Recently, Myanmar has been in the news due to its ethnic cleansing of the Rohingya Muslims (although the current leaders vehemently deny these allegations.) The persecution of its minority groups has caused a large number of them to flee to neighbouring countries in order to escape persecution and make a better life for themselves and their families. It is this aspect that Director Midi Z takes a look at in his latest film Road to Mandalay.
The film follows Liangqing and Guo as they illegally cross into Thailand from Myanmar after turning to human traffickers for help. Once the two arrive Liangqing finds herself drifting from low paid job to low paid job in an attempt to gain an identity card and start working legally in the country whilst Guo intends to continue working illegally because he doesn’t see any point in obtaining citizenship. Gradually, the two characters become closer, before their differences in wanting to find work drive a wedge between their relationship.
Initially, the film is fantastic in how the introduction creates a palpable sense of tension, as the group of immigrants sail down the river before being loaded into a car and driven through several checkpoints. The emotional strain is heightened by plenty of long, lingering shots that leave a distinct sense of discomfort. The events are played out in direct contrast to the scenery that accompanies some of these shots, showing beautifully picturesque backdrops of the countryside of Thailand, all accompanied by hauntingly atmospheric music that creates a soundscape which adds to the entire affair.
Unfortunately, despite the prolonged shots work wonders for certain scenes, they often get used for other moments as well. Although the shots work wonders for adding dramatic depth, the use of them during a more jovial sequence feels incredibly awkward as the actors all gesture to the camera far longer than necessary. It is this along with the regular need to explain certain events which have happened off screen (Liangqing is thrown out of her cousin’s flat, which we only discover when Guo is explaining this to his sister) that starts to take you out of the story.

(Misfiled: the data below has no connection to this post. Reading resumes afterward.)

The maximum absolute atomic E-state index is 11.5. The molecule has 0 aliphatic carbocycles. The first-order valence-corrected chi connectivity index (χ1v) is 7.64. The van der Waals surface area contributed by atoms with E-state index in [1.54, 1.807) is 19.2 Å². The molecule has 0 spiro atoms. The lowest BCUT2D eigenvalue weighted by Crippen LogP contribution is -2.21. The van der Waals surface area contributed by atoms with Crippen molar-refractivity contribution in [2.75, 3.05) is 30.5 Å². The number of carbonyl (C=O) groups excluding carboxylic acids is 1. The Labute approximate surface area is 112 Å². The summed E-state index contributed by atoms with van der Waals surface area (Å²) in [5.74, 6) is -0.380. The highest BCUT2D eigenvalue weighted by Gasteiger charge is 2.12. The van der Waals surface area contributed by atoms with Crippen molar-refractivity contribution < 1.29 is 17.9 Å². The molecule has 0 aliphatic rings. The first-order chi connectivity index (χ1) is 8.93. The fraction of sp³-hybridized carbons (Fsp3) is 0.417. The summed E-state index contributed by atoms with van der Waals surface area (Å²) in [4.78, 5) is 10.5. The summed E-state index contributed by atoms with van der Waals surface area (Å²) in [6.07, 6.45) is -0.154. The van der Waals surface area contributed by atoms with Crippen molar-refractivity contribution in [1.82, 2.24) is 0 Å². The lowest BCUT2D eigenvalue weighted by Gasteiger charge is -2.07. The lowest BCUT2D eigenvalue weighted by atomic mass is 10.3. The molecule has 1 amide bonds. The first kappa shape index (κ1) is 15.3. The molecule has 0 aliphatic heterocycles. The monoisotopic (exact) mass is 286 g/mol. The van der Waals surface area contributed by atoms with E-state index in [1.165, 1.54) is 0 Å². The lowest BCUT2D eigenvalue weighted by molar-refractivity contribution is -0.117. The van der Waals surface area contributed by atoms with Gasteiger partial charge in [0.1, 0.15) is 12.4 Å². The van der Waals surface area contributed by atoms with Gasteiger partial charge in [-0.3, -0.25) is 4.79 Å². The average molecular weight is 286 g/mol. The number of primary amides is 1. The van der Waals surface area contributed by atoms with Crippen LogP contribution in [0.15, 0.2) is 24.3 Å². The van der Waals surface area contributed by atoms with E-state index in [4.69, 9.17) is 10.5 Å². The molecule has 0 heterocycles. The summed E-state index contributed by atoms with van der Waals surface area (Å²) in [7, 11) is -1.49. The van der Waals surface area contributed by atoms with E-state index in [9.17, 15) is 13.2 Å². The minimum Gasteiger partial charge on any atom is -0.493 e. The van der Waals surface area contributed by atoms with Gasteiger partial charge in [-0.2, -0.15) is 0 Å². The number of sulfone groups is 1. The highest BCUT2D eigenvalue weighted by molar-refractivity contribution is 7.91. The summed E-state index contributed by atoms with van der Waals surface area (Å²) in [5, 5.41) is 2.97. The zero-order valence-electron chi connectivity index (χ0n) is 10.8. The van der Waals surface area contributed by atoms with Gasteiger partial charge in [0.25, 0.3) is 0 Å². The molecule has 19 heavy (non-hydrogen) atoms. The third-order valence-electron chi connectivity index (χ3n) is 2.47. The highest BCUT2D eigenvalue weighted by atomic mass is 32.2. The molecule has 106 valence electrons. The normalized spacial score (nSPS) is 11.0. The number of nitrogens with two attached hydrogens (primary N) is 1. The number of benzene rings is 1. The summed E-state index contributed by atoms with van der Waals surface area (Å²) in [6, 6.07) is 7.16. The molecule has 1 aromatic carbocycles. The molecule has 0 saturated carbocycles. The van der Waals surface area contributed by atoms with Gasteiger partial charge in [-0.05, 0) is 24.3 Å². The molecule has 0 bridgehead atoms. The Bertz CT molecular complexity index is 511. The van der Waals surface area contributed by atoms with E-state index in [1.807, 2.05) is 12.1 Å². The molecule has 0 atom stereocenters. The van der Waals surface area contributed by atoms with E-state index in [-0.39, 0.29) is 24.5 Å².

The story itself could very easily work, were it not for the fact that the plot appears to move at a glacially slow pace whilst randomly jumping forwards in time, along with regular interruptions to the flow of the film as certain events off screen are explained, as when Guo explains to his sister that Liangqing has been thrown out of her cousin’s flat. The overall effect of this creates a very loosely connected narrative which will oftentimes leave you scratching your head.
A common aspect of films that follow refugees and illegal immigrants is highlighting the poor working conditions and squalid living spaces, as well as the more seedy side of human trafficking. Road to Mandalay portrays a different (but still very similar) view. The depictions of several jobs that Liangqing works at show a hard, but relatively fair atmosphere, with plenty of people who provide help (for a price.) Yet it is when Liangqing decides to prostitute herself (the film never explicitly states this, but it is implied through the dialogue) that things take a turn for the bizarre, with her being left in a room with a Komodo Dragon. It is a scene which can easily be read asa metaphor, but it feels wildly out of place within the rest of the film.
Road to Mandalay evidently aspires to be something much greater than it is. Whilst it highlights the plight of the fleeing refugees, it also feels as if it is pulling its punches somewhat and leaving out some of the more horrifying moments. It’s worth a watch, but don’t get your hopes up.
The Road to Mandalay is out 29th September!